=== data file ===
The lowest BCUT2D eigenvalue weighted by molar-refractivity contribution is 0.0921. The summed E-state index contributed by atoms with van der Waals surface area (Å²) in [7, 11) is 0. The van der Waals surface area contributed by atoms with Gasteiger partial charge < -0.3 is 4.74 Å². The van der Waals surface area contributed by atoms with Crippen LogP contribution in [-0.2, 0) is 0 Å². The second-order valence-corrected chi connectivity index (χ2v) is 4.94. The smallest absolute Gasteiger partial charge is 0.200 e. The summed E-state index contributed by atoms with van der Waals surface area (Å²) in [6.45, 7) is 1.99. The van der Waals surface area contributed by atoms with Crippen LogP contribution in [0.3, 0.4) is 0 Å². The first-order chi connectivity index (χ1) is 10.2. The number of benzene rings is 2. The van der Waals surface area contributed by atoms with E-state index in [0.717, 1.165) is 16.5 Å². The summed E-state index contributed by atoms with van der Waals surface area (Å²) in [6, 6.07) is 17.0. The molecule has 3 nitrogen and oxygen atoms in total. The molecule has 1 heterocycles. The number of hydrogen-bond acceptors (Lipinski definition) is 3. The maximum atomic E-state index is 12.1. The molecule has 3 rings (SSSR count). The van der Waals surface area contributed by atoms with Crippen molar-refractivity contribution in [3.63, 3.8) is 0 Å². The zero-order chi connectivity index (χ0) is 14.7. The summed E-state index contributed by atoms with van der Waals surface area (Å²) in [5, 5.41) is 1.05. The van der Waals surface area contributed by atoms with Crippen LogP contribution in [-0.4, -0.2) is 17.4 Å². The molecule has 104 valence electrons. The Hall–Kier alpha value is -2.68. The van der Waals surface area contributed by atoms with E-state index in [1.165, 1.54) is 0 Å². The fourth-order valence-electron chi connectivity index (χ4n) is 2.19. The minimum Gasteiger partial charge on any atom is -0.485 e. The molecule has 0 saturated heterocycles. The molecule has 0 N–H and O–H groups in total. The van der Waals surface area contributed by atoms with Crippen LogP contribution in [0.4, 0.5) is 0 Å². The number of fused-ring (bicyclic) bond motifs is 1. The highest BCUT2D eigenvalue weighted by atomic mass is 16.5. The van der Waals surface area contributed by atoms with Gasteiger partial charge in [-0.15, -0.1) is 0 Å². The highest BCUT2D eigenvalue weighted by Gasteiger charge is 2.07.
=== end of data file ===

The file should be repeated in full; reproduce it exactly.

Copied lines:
The lowest BCUT2D eigenvalue weighted by molar-refractivity contribution is 0.0921. The summed E-state index contributed by atoms with van der Waals surface area (Å²) in [7, 11) is 0. The van der Waals surface area contributed by atoms with Gasteiger partial charge < -0.3 is 4.74 Å². The van der Waals surface area contributed by atoms with Crippen LogP contribution in [-0.2, 0) is 0 Å². The second-order valence-corrected chi connectivity index (χ2v) is 4.94. The smallest absolute Gasteiger partial charge is 0.200 e. The summed E-state index contributed by atoms with van der Waals surface area (Å²) in [6.45, 7) is 1.99. The van der Waals surface area contributed by atoms with Crippen LogP contribution in [0.3, 0.4) is 0 Å². The first-order chi connectivity index (χ1) is 10.2. The number of benzene rings is 2. The van der Waals surface area contributed by atoms with E-state index in [0.717, 1.165) is 16.5 Å². The summed E-state index contributed by atoms with van der Waals surface area (Å²) in [6, 6.07) is 17.0. The molecule has 3 nitrogen and oxygen atoms in total. The molecule has 1 heterocycles. The number of hydrogen-bond acceptors (Lipinski definition) is 3. The maximum atomic E-state index is 12.1. The molecule has 3 rings (SSSR count). The van der Waals surface area contributed by atoms with Crippen molar-refractivity contribution in [3.63, 3.8) is 0 Å². The zero-order chi connectivity index (χ0) is 14.7. The summed E-state index contributed by atoms with van der Waals surface area (Å²) in [5, 5.41) is 1.05. The van der Waals surface area contributed by atoms with Crippen LogP contribution in [-0.4, -0.2) is 17.4 Å². The molecule has 104 valence electrons. The Hall–Kier alpha value is -2.68. The van der Waals surface area contributed by atoms with E-state index in [1.165, 1.54) is 0 Å². The fourth-order valence-electron chi connectivity index (χ4n) is 2.19. The minimum Gasteiger partial charge on any atom is -0.485 e. The molecule has 0 saturated heterocycles. The molecule has 0 N–H and O–H groups in total. The van der Waals surface area contributed by atoms with Crippen LogP contribution in [0.4, 0.5) is 0 Å². The number of fused-ring (bicyclic) bond motifs is 1. The highest BCUT2D eigenvalue weighted by atomic mass is 16.5. The van der Waals surface area contributed by atoms with Gasteiger partial charge in [-0.15, -0.1) is 0 Å². The highest BCUT2D eigenvalue weighted by Gasteiger charge is 2.07.